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Berlusconi dissenters abstain to avoid electoral showdown

Italian Prime Minister Silvio Berlusconi has survived a tough parliamentary test. A break-away group of former allies abstained in a vote against a junior minister, avoiding a fresh general election for now.

Gianfranco Fini and Silvio Berlusconi

Fini and Berlusconi's alliance came to an abrupt end

The conservative coalition of Italian Prime Minister Silvio Berlusconi has passed its first test in parliament since a damaging defection of members of his party – avoiding any immediate need for a general election.

"We will not go to the polls for now," said Minister for Reforms Umberto Bossi.

Supporters of Berlusconi's estranged former political ally Gianfranco Fini declined to take part in a vote of no-confidence against junior justice minister Giacomo Caliendo.

The motion, put forward by opposition parties, was defeated in the lower house Chamber of Deputies with 299 votes against, 229 votes in favor and 75 abstentions.

A ballot box is emptied in Rome

Elections in Italy usually take place in the spring

Berlusconi had moved to expel Fini from the center-right People of Freedom party last week. Fini left - but took 33 other parliamentarians with him to join the new Future and Freedom party. Crucially, this denied Berlusconi and his allies a majority in parliament and the premier threatened early elections if provoked by Fini.

Caliendo is under police investigation for allegedly trying to sell political influence. Fini and his allies avoided a showdown at the ballot box by opting for an abstention.

'Sailing without a compass'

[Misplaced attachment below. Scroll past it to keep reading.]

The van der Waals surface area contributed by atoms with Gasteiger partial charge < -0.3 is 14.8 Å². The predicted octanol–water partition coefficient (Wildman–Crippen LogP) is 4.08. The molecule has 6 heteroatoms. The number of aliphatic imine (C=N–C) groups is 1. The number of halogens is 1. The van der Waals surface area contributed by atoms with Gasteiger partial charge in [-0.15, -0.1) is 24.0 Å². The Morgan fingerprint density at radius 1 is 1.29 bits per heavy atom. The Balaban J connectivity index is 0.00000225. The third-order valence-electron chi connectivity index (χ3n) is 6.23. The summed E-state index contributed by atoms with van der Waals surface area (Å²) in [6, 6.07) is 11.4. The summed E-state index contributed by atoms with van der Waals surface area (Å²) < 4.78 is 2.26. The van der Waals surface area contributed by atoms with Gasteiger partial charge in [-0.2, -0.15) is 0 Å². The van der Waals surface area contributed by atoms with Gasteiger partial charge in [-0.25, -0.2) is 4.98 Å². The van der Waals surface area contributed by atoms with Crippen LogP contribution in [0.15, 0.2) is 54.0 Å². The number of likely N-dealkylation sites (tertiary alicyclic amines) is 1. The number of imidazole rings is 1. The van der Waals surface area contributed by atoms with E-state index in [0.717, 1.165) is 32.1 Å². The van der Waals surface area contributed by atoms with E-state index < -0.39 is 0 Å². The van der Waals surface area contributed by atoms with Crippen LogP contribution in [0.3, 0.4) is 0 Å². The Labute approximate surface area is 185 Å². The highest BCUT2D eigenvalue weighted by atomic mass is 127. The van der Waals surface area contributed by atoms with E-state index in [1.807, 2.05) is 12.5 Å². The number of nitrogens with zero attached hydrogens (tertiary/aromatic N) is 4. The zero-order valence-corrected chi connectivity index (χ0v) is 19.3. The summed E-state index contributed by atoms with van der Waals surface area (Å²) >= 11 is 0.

However, Interior Minister Roberto Maroni - from Berlusconi's main coalition partners the Northern League - said that a general election could take place when parliament resumes in September. Maroni said that Berlusconi's two-year-old government was "sailing without a compass" following the split.

Italian Interior Minister Roberto Maroni

Interior Minister Maroni said elections in September were possible

"If the ship hits the rocks, we go back to the polls," Maroni told the Italian daily newspaper Corriere della Sera on Wednesday.

The minister added that the government might be forced to break with its usual procedure of holding elections in springtime.

"I know there are no precedents for holding elections in the autumn, but that should not be ruled out in the face of a serious political crisis."

Berlusconi is believed to favor early elections if he does not have sufficient backing in parliament. Although the 73-year-old's coalition has seen its popularity slide recently, the center-left opposition is so fragmented that he could win an early poll.

Author: Richard Connor (AFP/Reuters/dpa)
Editor: Michael Lawton

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